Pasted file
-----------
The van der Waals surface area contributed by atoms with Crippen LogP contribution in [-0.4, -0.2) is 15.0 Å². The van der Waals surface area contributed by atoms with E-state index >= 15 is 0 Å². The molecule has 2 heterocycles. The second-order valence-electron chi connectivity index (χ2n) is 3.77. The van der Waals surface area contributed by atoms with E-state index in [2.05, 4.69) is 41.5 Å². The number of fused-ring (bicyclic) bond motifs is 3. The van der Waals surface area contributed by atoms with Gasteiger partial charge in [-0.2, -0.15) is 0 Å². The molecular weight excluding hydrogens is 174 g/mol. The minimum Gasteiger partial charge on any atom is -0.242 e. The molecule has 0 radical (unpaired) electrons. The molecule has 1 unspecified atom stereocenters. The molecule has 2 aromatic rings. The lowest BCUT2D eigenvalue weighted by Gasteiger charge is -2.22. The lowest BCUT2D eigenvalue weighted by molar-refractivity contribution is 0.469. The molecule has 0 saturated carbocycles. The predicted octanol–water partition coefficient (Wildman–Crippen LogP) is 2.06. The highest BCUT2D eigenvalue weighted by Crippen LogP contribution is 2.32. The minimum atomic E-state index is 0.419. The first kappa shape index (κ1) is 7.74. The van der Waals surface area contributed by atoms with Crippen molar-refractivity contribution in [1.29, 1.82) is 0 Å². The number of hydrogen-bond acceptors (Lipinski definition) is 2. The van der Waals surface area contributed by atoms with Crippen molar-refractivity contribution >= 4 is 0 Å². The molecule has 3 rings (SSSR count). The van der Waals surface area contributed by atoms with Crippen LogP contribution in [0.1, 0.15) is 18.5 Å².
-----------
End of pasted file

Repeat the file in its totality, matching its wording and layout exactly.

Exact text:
The van der Waals surface area contributed by atoms with Crippen LogP contribution in [-0.4, -0.2) is 15.0 Å². The van der Waals surface area contributed by atoms with E-state index >= 15 is 0 Å². The molecule has 2 heterocycles. The second-order valence-electron chi connectivity index (χ2n) is 3.77. The van der Waals surface area contributed by atoms with E-state index in [2.05, 4.69) is 41.5 Å². The number of fused-ring (bicyclic) bond motifs is 3. The van der Waals surface area contributed by atoms with Gasteiger partial charge in [-0.2, -0.15) is 0 Å². The molecular weight excluding hydrogens is 174 g/mol. The minimum Gasteiger partial charge on any atom is -0.242 e. The molecule has 0 radical (unpaired) electrons. The molecule has 1 unspecified atom stereocenters. The molecule has 2 aromatic rings. The lowest BCUT2D eigenvalue weighted by Gasteiger charge is -2.22. The lowest BCUT2D eigenvalue weighted by molar-refractivity contribution is 0.469. The molecule has 0 saturated carbocycles. The predicted octanol–water partition coefficient (Wildman–Crippen LogP) is 2.06. The highest BCUT2D eigenvalue weighted by Crippen LogP contribution is 2.32. The minimum atomic E-state index is 0.419. The first kappa shape index (κ1) is 7.74. The van der Waals surface area contributed by atoms with Crippen molar-refractivity contribution in [1.29, 1.82) is 0 Å². The number of hydrogen-bond acceptors (Lipinski definition) is 2. The van der Waals surface area contributed by atoms with Crippen molar-refractivity contribution >= 4 is 0 Å². The molecule has 3 rings (SSSR count). The van der Waals surface area contributed by atoms with Crippen LogP contribution in [0.1, 0.15) is 18.5 Å².